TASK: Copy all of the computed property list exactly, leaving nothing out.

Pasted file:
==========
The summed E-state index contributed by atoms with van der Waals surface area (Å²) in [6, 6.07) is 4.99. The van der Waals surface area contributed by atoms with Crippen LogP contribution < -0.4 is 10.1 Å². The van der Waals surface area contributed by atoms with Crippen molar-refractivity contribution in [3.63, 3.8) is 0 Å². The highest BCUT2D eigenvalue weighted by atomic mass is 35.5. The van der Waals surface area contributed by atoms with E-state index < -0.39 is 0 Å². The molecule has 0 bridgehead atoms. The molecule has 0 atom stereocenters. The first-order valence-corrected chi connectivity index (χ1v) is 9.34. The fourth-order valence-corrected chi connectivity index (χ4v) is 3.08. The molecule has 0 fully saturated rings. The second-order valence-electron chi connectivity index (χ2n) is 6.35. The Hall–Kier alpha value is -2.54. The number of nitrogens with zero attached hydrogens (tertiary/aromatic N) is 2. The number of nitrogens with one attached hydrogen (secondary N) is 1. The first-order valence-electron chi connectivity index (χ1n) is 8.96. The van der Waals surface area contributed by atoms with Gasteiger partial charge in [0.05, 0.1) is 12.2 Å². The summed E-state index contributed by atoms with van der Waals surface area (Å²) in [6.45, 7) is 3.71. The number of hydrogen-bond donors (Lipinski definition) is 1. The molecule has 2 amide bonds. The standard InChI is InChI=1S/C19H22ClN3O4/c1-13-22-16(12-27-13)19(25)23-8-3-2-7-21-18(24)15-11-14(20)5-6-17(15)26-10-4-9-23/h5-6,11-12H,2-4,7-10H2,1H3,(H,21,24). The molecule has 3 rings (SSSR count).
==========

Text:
The summed E-state index contributed by atoms with van der Waals surface area (Å²) in [6, 6.07) is 4.99. The van der Waals surface area contributed by atoms with Crippen LogP contribution < -0.4 is 10.1 Å². The van der Waals surface area contributed by atoms with Crippen molar-refractivity contribution in [3.63, 3.8) is 0 Å². The highest BCUT2D eigenvalue weighted by atomic mass is 35.5. The van der Waals surface area contributed by atoms with E-state index < -0.39 is 0 Å². The molecule has 0 bridgehead atoms. The molecule has 0 atom stereocenters. The first-order valence-corrected chi connectivity index (χ1v) is 9.34. The fourth-order valence-corrected chi connectivity index (χ4v) is 3.08. The molecule has 0 fully saturated rings. The second-order valence-electron chi connectivity index (χ2n) is 6.35. The Hall–Kier alpha value is -2.54. The number of nitrogens with zero attached hydrogens (tertiary/aromatic N) is 2. The number of nitrogens with one attached hydrogen (secondary N) is 1. The first-order valence-electron chi connectivity index (χ1n) is 8.96. The van der Waals surface area contributed by atoms with Gasteiger partial charge in [0.05, 0.1) is 12.2 Å². The summed E-state index contributed by atoms with van der Waals surface area (Å²) in [6.45, 7) is 3.71. The number of hydrogen-bond donors (Lipinski definition) is 1. The molecule has 2 amide bonds. The standard InChI is InChI=1S/C19H22ClN3O4/c1-13-22-16(12-27-13)19(25)23-8-3-2-7-21-18(24)15-11-14(20)5-6-17(15)26-10-4-9-23/h5-6,11-12H,2-4,7-10H2,1H3,(H,21,24). The molecule has 3 rings (SSSR count).